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Expressive suppression of negative emotion: A comparison of Asian American and European American norms for emotion regulation

ProQuest Dissertations and Theses, 2011
Dissertation
Author: Elizabeth A Lee
Abstract:
Emerging research points to the need for cross-cultural clarification of the consequences of emotion regulation. Although much empirical work has documented the benefits of expressing emotions and the downsides of suppressing emotions, suggesting expression may be universally adaptive, such research sets up East Asian cultural contexts, where the use of suppression is more positively regarded, to be mistakenly perceived as promoting unhealthy practices when compared to the norms within Western cultural contexts. The current research employed psychophysiological, behavioral, and self-report measures in order to better understand the consequences of emotion regulation for a sample of Asian and European Americans. In a within subjects design, participants watched emotionally evocative films and were asked to engage in expressive suppression or amplification of their emotional responses. There were no group differences in level of emotion displayed when asked to suppress emotional reactions, however, when asked to amplify their reactions, the European Americans more readily displayed their emotion than Asian Americans. Physiological reactivity and recovery results generally supported predictions regarding the benefits of suppression for Asian Americans and the utility of expression for European Americans. These findings suggest further cross-cultural work is needed to better understand the variety of consequences of emotion regulation strategies.

TABLE OF CONTENTS

List of Tables ……………………………………… ……… … …….…………….. vi

List of Figures ……………………………………………… ……………………. vii

Acknowledgments ……………………………………………………………….. viii

Chapter 1: INTRODUCTION AND LITERATURE REVIEW……………………

1

Emotion Regulation and Health ……………………………………………

3

Expressing Emotions and Health ...………………………………...

3

Suppressing Emotions and Health ... ……………………………….

5

Emotion Regulation and Culture ...………………………………………...

9

Expression and

Culture ...…………………………………………..

10

Suppression and Culture …………………………………………...

11

Health Implications for Cultural Differen ces in Emotion Regulation …….

14

Methodological C onsiderations ……………………………………………

15

The Present Study ………………………………………………………….

17

Hypo theses …………………………………………………………

18

Chapter 2: METHOD AND

PROCEDURES ……………………………………...

20

Participa nts …………………………………………………………………

20

Apparatus …………………………… ... …………………............. . ...........

20

Self - Report Meas ures ……………………………………………………...

20

Health Scr eener ……………………… . ………..…………………..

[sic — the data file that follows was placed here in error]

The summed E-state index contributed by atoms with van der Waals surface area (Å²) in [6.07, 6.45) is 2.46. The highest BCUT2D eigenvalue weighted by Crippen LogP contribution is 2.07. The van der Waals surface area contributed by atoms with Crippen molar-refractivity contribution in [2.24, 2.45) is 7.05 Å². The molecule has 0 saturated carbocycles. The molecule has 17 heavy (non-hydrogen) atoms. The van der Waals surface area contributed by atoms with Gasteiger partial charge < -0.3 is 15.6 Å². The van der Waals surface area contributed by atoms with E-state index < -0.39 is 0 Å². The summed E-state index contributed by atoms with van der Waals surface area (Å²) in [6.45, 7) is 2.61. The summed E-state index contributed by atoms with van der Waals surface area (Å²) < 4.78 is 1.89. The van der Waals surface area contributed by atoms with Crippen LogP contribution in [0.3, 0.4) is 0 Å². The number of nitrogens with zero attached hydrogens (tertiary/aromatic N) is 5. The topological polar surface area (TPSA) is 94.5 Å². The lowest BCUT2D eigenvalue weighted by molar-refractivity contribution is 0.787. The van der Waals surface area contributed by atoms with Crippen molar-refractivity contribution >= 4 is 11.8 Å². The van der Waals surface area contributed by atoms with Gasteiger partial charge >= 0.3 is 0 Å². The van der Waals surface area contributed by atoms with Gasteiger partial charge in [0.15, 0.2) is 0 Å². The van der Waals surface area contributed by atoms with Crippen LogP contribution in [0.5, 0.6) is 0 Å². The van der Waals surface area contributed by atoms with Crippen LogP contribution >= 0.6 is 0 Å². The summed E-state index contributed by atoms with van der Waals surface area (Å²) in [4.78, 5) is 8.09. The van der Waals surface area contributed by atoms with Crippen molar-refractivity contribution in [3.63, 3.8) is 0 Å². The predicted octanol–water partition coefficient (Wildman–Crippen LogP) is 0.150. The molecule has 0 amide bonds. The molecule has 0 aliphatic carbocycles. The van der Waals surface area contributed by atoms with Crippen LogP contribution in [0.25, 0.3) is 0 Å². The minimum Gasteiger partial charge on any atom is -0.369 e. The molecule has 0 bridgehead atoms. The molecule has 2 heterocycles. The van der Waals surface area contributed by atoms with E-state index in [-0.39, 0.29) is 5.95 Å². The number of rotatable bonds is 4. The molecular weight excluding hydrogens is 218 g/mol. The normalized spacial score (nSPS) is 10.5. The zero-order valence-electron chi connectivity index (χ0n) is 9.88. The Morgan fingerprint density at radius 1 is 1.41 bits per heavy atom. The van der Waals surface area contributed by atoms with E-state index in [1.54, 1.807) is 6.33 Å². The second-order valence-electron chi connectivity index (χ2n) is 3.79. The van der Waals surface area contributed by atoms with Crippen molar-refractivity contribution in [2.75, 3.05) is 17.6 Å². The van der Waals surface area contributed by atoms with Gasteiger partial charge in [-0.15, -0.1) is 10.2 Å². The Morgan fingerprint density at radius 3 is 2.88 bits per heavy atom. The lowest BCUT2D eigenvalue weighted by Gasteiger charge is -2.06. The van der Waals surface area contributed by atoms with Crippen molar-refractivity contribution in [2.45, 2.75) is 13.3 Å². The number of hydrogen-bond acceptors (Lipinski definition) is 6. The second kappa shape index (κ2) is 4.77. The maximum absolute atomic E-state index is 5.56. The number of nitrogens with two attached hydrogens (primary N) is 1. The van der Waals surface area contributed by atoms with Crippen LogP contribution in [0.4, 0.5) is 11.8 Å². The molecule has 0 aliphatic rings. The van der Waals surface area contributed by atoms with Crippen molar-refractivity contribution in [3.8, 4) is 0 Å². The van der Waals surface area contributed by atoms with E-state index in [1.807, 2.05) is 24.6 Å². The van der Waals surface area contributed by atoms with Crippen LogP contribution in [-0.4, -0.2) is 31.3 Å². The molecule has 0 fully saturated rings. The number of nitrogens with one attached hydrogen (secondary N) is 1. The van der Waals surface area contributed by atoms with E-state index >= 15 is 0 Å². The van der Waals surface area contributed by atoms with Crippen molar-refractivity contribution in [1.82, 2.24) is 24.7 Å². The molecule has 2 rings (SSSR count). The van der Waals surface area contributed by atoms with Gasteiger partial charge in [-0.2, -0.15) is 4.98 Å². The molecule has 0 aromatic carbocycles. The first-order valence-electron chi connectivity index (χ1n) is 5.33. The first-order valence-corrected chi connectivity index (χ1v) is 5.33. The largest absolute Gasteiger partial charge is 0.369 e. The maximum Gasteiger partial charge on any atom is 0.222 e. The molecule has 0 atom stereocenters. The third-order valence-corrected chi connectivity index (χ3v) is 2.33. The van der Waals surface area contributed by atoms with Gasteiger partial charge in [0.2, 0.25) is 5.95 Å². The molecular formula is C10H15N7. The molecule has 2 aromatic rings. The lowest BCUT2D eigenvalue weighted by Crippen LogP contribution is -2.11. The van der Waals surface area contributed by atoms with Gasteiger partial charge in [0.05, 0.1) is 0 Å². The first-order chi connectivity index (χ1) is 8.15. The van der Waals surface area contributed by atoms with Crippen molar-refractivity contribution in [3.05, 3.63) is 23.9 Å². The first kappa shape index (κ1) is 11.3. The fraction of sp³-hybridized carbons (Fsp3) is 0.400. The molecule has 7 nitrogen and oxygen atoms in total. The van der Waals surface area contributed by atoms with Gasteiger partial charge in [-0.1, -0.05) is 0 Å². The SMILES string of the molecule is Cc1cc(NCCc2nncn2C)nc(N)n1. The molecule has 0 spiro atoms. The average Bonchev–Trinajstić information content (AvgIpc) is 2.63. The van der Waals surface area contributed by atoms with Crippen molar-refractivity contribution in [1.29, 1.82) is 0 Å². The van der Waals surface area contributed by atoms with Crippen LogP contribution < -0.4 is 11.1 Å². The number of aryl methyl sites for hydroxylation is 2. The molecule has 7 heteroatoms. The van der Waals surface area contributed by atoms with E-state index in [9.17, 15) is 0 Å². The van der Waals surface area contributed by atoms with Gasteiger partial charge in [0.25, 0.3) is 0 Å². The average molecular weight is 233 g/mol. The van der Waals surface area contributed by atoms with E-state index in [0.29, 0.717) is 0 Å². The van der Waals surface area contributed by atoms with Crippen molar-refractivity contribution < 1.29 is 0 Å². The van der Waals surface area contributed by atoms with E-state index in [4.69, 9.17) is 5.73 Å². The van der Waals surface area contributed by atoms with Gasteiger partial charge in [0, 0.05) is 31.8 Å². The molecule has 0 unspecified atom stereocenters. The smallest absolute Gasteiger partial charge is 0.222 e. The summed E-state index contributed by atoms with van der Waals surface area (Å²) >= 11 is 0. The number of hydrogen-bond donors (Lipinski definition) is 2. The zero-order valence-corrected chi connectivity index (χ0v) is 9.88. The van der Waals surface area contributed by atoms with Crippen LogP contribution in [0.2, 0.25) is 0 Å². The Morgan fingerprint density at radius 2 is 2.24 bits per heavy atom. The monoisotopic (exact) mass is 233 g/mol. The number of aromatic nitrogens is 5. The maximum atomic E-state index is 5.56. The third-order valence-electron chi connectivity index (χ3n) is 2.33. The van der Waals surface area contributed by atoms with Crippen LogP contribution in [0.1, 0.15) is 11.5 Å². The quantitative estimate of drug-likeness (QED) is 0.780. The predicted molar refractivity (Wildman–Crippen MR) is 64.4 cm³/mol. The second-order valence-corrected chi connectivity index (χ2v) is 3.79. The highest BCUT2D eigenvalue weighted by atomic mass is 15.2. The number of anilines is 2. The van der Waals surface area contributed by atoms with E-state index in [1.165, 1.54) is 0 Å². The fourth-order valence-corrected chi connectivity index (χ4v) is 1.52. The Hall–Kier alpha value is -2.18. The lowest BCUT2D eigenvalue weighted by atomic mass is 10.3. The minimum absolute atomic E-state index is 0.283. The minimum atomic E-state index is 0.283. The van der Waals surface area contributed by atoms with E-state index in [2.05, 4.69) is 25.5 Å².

20

Ethnic Identity …………… ……..…… . …………………………...

21

Ratings of Emotion Bef ore and After Films ………………………

21

Behavioral Measu res .

……………………………………………………...

22

Psychophysiologica l Measures …………………………………………….

22

Physiological R eactivity ……………………………………...……

23

Physiologic al Recovery ……………………………………………

23

Procedur es ……….…………………………………………………………

24

Chapter 3: RESULTS ………………… ………….………………………………..

27

Missing Data

… ... ………… ………………...……………………………...

27

Preliminary Analyses

………………………………………………...…….

28

Manipulation Check

... …………………………… ... ………………

28

Correlation between Reactivity and Recovery

…… ... .. ……………

28

Analysis Plan ………………………………………………………………

29

Primary

Analyses

……………………………………………………… …..

31

Emotional Reactivity during Suppression ………………………....

33

Emotional Reactivity during Amplification …………………....….

34

Ethnic Identity ………………………………………………..…….

35

v

Chapter 4: DISCUSSION

…………………………………………………….……

37

Emotional Reactivity during Suppressio n

…… . ….…………..………..…..

37

Emotional Reactivity during Amplification

…………………………..…… 41

Ethnic Identity

……………………………………………………...………

44

Limitations and Future Directions

… ... ……………………………….……

45

Conclusion

…………………………………………………… ……...…….

47

Footnotes ………………………………………………… ………………...

48

References ………………………………………………………………………….

49

Appendix A: Health Screener ……………………………………………………...

60

Appendix B: Ethnic Identity

……………………......……………………………..

61

Appendix C: Ratings of Emotion Before and After Films ……………… …... ……

62

vi

List of T ables

Table 1. Intraclass correlation coefficients for raters of disgust behavior for each emotion regulation conditi on ………………………………………………………….…….

22

Table 2 . Correlations among physiological indices of reactivity and recovery for each emotion regulatio n condition…………………………………………………………….…..

29

Table 3. Correlations for measures of physiological reactivity during film and recovery after film for European Americans in each emotion regulation condition ……………

30

Table 4. Correlations for measures of phys iological reactivity during film and recovery after film for Asian Americans in each emotion regulation condition …….……………

31

Table 5 . Means (Standard deviations) by race and condition and F

test results for one - way ANOVAs testing effect of race within ea ch emotion regulation condition ………..

31

vii

List of Figures

Figure 1. Flowchart of experimental film procedures ……………………………..

26

viii

Acknowledgments

The realization of this dissertation is largely due to the support and assistance of many people surroun ding me throughout my graduate school career, and I would like to take this opportunity to express my respect and gratitude.